Clapper Rail-Cam Gallery

Once the Tree Swallow-Cam was done, we needed to find a way to continue to use the equipment.  On one of our marsh surveys, a rail nest was discovered in close proximity to the swallow box.  With a little extra wiring and a new camera mount, we went forward to possibly be the first, as far as we know, to create Rail-Cam.  This elusive marsh bird's secret life will be monitored and observed to see if we can add to the body of data explaining Clapper Rail nesting habits.  Join us as we discover the secret world of the Clapper Rail.

Due to the type of nest that the rails construct and the limitation on the camera you will need to look carefully at the cam snapshots to see the rails and eggs. 

Cam began broadcasting on 6/28/08

The Clapper Rail constructs a elevated bowl shaped nest with a ramp entrance.  They weave it among the Salt Marsh Cordgrass, bending the grass to make a protective dome.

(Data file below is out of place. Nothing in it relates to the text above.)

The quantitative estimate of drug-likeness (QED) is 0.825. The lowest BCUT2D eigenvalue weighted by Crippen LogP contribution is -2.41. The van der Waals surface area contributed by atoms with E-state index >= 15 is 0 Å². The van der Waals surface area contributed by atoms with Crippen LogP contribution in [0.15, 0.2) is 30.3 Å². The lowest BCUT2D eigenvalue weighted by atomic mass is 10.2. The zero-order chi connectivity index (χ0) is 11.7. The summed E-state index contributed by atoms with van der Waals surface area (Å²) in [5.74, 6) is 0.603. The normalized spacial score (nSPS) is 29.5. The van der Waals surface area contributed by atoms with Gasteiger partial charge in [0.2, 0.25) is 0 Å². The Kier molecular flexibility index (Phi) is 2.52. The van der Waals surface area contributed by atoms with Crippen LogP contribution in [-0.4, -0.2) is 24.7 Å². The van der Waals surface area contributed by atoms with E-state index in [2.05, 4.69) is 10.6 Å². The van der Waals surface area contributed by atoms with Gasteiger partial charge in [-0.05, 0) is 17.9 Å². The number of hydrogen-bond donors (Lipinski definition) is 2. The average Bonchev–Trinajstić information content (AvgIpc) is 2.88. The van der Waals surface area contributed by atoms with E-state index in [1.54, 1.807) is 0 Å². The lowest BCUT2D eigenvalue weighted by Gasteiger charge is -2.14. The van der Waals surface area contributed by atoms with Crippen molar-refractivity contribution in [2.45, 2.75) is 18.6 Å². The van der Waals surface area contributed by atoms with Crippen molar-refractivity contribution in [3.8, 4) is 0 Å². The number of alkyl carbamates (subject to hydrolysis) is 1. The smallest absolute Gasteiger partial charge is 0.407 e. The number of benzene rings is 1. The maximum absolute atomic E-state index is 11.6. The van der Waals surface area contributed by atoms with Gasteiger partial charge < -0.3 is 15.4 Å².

The nest contains 11 eggs and was discovered on 6/25/08,  we are unsure how long ago incubation started.

During spring tides when the high tides are at there highest the net-like dome helps to contain the floating eggs from washing away.

Once the tide drops the female returns to incubate the eggs.  The male brings in more grass blades to the female who continues to maintain the structure of the nest.

1st sign of a chick was 7/6/08, the dark fuzzy chick stands out against the gray background.

An egg shell is visible, not yet removed from the nest.

1st chick up in front.

A 2nd chick comes out from behind.

Nest went vacant on 7/11/08

1st recorded sighting 7/17/08

10 chicks visually confirmed, could be one more in the grass

We'll keep looking

Feeding in the creek behind the Site Map display in the parking lot


Losing down,

and growing feathers

Looking like a Rail

Independent immature Clapper Rail 8/23/08

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